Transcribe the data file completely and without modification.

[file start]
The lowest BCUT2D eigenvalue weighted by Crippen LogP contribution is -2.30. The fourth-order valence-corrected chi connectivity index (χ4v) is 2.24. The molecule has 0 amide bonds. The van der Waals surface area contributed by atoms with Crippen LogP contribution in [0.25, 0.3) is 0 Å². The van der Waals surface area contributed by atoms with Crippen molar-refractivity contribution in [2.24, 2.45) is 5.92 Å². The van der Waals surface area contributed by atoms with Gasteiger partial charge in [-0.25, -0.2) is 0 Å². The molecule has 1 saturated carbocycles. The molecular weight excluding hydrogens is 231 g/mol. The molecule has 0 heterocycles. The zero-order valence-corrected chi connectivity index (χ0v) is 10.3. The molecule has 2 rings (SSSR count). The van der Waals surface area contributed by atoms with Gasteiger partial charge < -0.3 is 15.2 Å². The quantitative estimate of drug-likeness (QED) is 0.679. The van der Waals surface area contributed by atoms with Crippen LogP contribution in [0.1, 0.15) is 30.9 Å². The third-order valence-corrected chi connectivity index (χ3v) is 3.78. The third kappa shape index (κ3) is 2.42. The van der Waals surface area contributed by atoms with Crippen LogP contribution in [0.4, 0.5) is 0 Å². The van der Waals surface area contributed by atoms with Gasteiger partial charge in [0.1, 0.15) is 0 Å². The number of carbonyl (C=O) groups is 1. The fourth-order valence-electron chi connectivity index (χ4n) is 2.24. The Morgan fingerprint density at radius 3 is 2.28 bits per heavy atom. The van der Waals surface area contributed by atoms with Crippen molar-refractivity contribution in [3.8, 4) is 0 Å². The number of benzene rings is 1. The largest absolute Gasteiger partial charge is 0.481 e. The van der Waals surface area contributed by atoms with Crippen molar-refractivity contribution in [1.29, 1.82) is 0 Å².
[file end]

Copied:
The lowest BCUT2D eigenvalue weighted by Crippen LogP contribution is -2.30. The fourth-order valence-corrected chi connectivity index (χ4v) is 2.24. The molecule has 0 amide bonds. The van der Waals surface area contributed by atoms with Crippen LogP contribution in [0.25, 0.3) is 0 Å². The van der Waals surface area contributed by atoms with Crippen molar-refractivity contribution in [2.24, 2.45) is 5.92 Å². The van der Waals surface area contributed by atoms with Gasteiger partial charge in [-0.25, -0.2) is 0 Å². The molecule has 1 saturated carbocycles. The molecular weight excluding hydrogens is 231 g/mol. The molecule has 0 heterocycles. The zero-order valence-corrected chi connectivity index (χ0v) is 10.3. The molecule has 2 rings (SSSR count). The van der Waals surface area contributed by atoms with Gasteiger partial charge < -0.3 is 15.2 Å². The quantitative estimate of drug-likeness (QED) is 0.679. The van der Waals surface area contributed by atoms with Crippen LogP contribution in [0.1, 0.15) is 30.9 Å². The third-order valence-corrected chi connectivity index (χ3v) is 3.78. The third kappa shape index (κ3) is 2.42. The van der Waals surface area contributed by atoms with Crippen LogP contribution in [0.4, 0.5) is 0 Å². The van der Waals surface area contributed by atoms with Gasteiger partial charge in [0.1, 0.15) is 0 Å². The number of carbonyl (C=O) groups is 1. The fourth-order valence-electron chi connectivity index (χ4n) is 2.24. The Morgan fingerprint density at radius 3 is 2.28 bits per heavy atom. The van der Waals surface area contributed by atoms with Crippen molar-refractivity contribution in [3.8, 4) is 0 Å². The number of benzene rings is 1. The largest absolute Gasteiger partial charge is 0.481 e. The van der Waals surface area contributed by atoms with Crippen molar-refractivity contribution in [1.29, 1.82) is 0 Å².